When our outcome variable is the frequency of occurrence of an event, we will typically use a count model to analyze the results. There are numerous count models. A few examples are: Poisson, negative binomial, zero-inflated Poisson and truncated negative binomial.
There are specific requirements for which count model to use. The models are not interchangeable. But regardless of the model we use, there is a very important prerequisite that they all share.
Poisson Regression Models and its extensions (Zero-Inflated Poisson, Negative Binomial Regression, etc.) are used to model counts and rates. A few examples of count variables include:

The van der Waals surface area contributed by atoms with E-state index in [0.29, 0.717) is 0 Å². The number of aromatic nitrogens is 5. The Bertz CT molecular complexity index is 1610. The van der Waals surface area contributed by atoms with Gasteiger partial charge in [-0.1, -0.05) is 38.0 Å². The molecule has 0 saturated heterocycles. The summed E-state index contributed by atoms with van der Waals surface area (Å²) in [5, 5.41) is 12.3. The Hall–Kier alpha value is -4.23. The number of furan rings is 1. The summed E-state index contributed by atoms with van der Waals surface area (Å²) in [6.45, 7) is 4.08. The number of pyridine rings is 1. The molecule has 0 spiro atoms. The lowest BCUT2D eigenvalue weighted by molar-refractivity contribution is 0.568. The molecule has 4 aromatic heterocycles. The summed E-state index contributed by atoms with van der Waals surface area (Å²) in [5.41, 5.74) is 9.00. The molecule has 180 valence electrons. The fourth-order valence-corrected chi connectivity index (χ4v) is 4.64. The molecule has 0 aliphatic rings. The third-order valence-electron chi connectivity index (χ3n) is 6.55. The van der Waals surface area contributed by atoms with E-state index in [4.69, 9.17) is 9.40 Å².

– Number of words an eighteen month old can say
– Number of aggressive incidents performed by patients in an impatient rehab center
Most count variables follow one of these distributions in the Poisson family. Poisson regression models allow researchers to examine the relationship between predictors and count outcome variables.
Using these regression models gives much more accurate parameter (more…)